45 Smith LA, Paszkiewicz GM, Hutson AD, et al. (2010) Inflammatory response of lung macrophages and epithelial cells to tobacco smoke: a literature review of ex vivo investigations. Immunol Res 46, 94126.
46 Vernaglione L, Cristofano C & Chimienti S (2008) Omega-3 polyunsaturated fatty acids and proxies of cardiovascular disease in hemodialysis: a prospective cohort study. J Nephrol 21, 99105.
47 Saifullah A, Watkins BA, Saha C, et al. (2007) Oral fish oil supplementation raises blood omega-3 levels and lowers C-reactive protein in haemodialysis patients–a pilot study. Nephrol Dial Transplant. 22, 35613567.
48 Martin JM & Stapleton RD (2010) Omega-3 fatty acids in critical illness. Nutr Rev 68, 531541.
49 Bannenberg G & Serhan CN (2010) Specialized pro-resolving lipid mediators in the inflammatory response: An update. Biochim Biophys Acta 1801, 12601273.
50 FAO/WHO (2010) Fats and fatty acids in human nutrition Report of an expert consultation. 91 (66), Rome.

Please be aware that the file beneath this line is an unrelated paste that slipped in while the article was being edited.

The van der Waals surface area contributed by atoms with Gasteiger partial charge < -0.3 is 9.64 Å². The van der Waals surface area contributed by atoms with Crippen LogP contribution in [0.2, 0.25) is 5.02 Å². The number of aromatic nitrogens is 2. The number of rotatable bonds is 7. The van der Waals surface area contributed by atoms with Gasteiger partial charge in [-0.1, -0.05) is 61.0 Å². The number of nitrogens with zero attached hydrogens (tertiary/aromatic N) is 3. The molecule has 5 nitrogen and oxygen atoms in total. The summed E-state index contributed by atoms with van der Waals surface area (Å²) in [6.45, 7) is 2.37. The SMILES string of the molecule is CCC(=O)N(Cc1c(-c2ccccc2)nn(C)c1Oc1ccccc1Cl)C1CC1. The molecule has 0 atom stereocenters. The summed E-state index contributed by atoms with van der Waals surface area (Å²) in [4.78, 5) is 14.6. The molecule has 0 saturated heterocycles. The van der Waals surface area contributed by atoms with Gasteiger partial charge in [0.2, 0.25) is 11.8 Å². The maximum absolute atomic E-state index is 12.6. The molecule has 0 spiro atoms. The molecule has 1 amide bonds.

51 Kris-Etherton PM (2000) Fish consumption, fish oil, omega-3 fatty acids, and cardiovascular disease. Circulation 106, 27472757.
52 Nälsén C, Vessby B, Berglund L, Uusitupa M, Hermansen K, Riccardi G, et al. (2006) Dietary (n-3) fatty acids reduce plasma F2-isoprostanes but not prostaglandin F2alpha in healthy humans. J Nutr 136, 12221228.
53 Higdon JV, Liu J, Du SH, Morrow JD, Ames BN & Wander RC (2000) Supplementation of postmenopausal women with fish oil rich in eicosapentaenoic acid and docosahexaenoic acid is not associated with greater in vivo lipid peroxidation compared with oils rich in oleate and linoleate as assessed by plasma malondialdehyde. Am J Clin Nutr 72, 714722.
Recommend this journal

Email your librarian or administrator to recommend adding this journal to your organisation's collection.

British Journal of Nutrition
  • ISSN: 0007-1145
  • EISSN: 1475-2662
  • URL: /core/journals/british-journal-of-nutrition
Please enter your name
Please enter a valid email address
Who would you like to send this to? *
×

Keywords:

Metrics

Altmetric attention score

Full text views

Total number of HTML views: 54
Total number of PDF views: 458 *
Loading metrics...

Abstract views

Total abstract views: 837 *
Loading metrics...

* Views captured on Cambridge Core between September 2016 - 22nd November 2017. This data will be updated every 24 hours.